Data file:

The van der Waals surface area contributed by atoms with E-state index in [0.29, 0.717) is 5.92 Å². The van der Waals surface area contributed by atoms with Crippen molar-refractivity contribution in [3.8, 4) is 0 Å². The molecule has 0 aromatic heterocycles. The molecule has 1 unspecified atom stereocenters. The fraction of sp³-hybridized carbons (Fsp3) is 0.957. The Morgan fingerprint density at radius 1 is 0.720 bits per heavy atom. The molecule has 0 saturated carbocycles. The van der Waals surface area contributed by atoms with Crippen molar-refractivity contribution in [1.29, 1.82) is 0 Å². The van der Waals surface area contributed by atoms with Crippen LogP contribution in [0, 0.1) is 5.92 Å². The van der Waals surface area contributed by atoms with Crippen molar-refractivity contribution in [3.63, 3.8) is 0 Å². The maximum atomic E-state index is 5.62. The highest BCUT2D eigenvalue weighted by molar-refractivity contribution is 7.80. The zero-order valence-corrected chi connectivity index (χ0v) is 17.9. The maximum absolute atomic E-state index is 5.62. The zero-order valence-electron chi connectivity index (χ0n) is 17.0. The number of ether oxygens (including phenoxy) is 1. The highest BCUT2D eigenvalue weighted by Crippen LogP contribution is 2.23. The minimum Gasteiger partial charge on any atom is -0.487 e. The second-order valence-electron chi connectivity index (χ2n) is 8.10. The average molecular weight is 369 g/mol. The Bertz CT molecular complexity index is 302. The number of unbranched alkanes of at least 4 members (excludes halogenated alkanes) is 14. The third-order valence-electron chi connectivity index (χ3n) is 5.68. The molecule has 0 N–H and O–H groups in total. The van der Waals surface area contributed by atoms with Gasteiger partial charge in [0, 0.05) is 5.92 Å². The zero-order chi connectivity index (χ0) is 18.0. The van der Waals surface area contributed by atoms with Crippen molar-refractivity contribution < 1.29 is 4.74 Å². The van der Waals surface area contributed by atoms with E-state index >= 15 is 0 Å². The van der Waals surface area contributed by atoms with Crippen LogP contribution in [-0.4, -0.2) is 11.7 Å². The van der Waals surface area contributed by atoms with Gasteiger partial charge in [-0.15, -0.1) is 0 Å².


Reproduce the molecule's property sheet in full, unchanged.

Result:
The van der Waals surface area contributed by atoms with E-state index in [0.29, 0.717) is 5.92 Å². The van der Waals surface area contributed by atoms with Crippen molar-refractivity contribution in [3.8, 4) is 0 Å². The molecule has 0 aromatic heterocycles. The molecule has 1 unspecified atom stereocenters. The fraction of sp³-hybridized carbons (Fsp3) is 0.957. The Morgan fingerprint density at radius 1 is 0.720 bits per heavy atom. The molecule has 0 saturated carbocycles. The van der Waals surface area contributed by atoms with Crippen molar-refractivity contribution in [1.29, 1.82) is 0 Å². The van der Waals surface area contributed by atoms with Crippen LogP contribution in [0, 0.1) is 5.92 Å². The van der Waals surface area contributed by atoms with Crippen molar-refractivity contribution in [3.63, 3.8) is 0 Å². The maximum atomic E-state index is 5.62. The highest BCUT2D eigenvalue weighted by molar-refractivity contribution is 7.80. The zero-order valence-corrected chi connectivity index (χ0v) is 17.9. The maximum absolute atomic E-state index is 5.62. The zero-order valence-electron chi connectivity index (χ0n) is 17.0. The number of ether oxygens (including phenoxy) is 1. The highest BCUT2D eigenvalue weighted by Crippen LogP contribution is 2.23. The minimum Gasteiger partial charge on any atom is -0.487 e. The second-order valence-electron chi connectivity index (χ2n) is 8.10. The average molecular weight is 369 g/mol. The Bertz CT molecular complexity index is 302. The number of unbranched alkanes of at least 4 members (excludes halogenated alkanes) is 14. The third-order valence-electron chi connectivity index (χ3n) is 5.68. The molecule has 0 N–H and O–H groups in total. The van der Waals surface area contributed by atoms with Gasteiger partial charge in [0, 0.05) is 5.92 Å². The zero-order chi connectivity index (χ0) is 18.0. The van der Waals surface area contributed by atoms with Crippen molar-refractivity contribution < 1.29 is 4.74 Å². The van der Waals surface area contributed by atoms with E-state index >= 15 is 0 Å². The van der Waals surface area contributed by atoms with Crippen LogP contribution in [-0.4, -0.2) is 11.7 Å². The van der Waals surface area contributed by atoms with Gasteiger partial charge in [-0.15, -0.1) is 0 Å².